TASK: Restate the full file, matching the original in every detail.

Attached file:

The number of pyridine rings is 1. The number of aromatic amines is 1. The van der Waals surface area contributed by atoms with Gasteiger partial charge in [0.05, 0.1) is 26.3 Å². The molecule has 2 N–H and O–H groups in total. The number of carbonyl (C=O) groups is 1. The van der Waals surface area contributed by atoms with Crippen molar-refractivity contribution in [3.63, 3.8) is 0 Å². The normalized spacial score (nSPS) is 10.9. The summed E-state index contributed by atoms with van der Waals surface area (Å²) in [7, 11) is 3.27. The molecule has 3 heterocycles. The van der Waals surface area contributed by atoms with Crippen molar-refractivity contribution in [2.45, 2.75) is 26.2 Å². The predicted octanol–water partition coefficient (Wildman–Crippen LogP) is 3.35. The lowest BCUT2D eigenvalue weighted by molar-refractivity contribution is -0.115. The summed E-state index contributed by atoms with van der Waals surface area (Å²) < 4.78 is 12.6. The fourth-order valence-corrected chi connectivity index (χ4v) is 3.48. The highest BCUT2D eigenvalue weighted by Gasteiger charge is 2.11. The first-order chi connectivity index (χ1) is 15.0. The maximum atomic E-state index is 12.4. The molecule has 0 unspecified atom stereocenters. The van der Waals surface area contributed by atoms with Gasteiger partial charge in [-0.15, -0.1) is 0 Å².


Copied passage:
The number of pyridine rings is 1. The number of aromatic amines is 1. The van der Waals surface area contributed by atoms with Gasteiger partial charge in [0.05, 0.1) is 26.3 Å². The molecule has 2 N–H and O–H groups in total. The number of carbonyl (C=O) groups is 1. The van der Waals surface area contributed by atoms with Crippen molar-refractivity contribution in [3.63, 3.8) is 0 Å². The normalized spacial score (nSPS) is 10.9. The summed E-state index contributed by atoms with van der Waals surface area (Å²) in [7, 11) is 3.27. The molecule has 3 heterocycles. The van der Waals surface area contributed by atoms with Crippen molar-refractivity contribution in [2.45, 2.75) is 26.2 Å². The predicted octanol–water partition coefficient (Wildman–Crippen LogP) is 3.35. The lowest BCUT2D eigenvalue weighted by molar-refractivity contribution is -0.115. The summed E-state index contributed by atoms with van der Waals surface area (Å²) < 4.78 is 12.6. The fourth-order valence-corrected chi connectivity index (χ4v) is 3.48. The highest BCUT2D eigenvalue weighted by Gasteiger charge is 2.11. The first-order chi connectivity index (χ1) is 15.0. The maximum atomic E-state index is 12.4. The molecule has 0 unspecified atom stereocenters. The van der Waals surface area contributed by atoms with Gasteiger partial charge in [-0.15, -0.1) is 0 Å².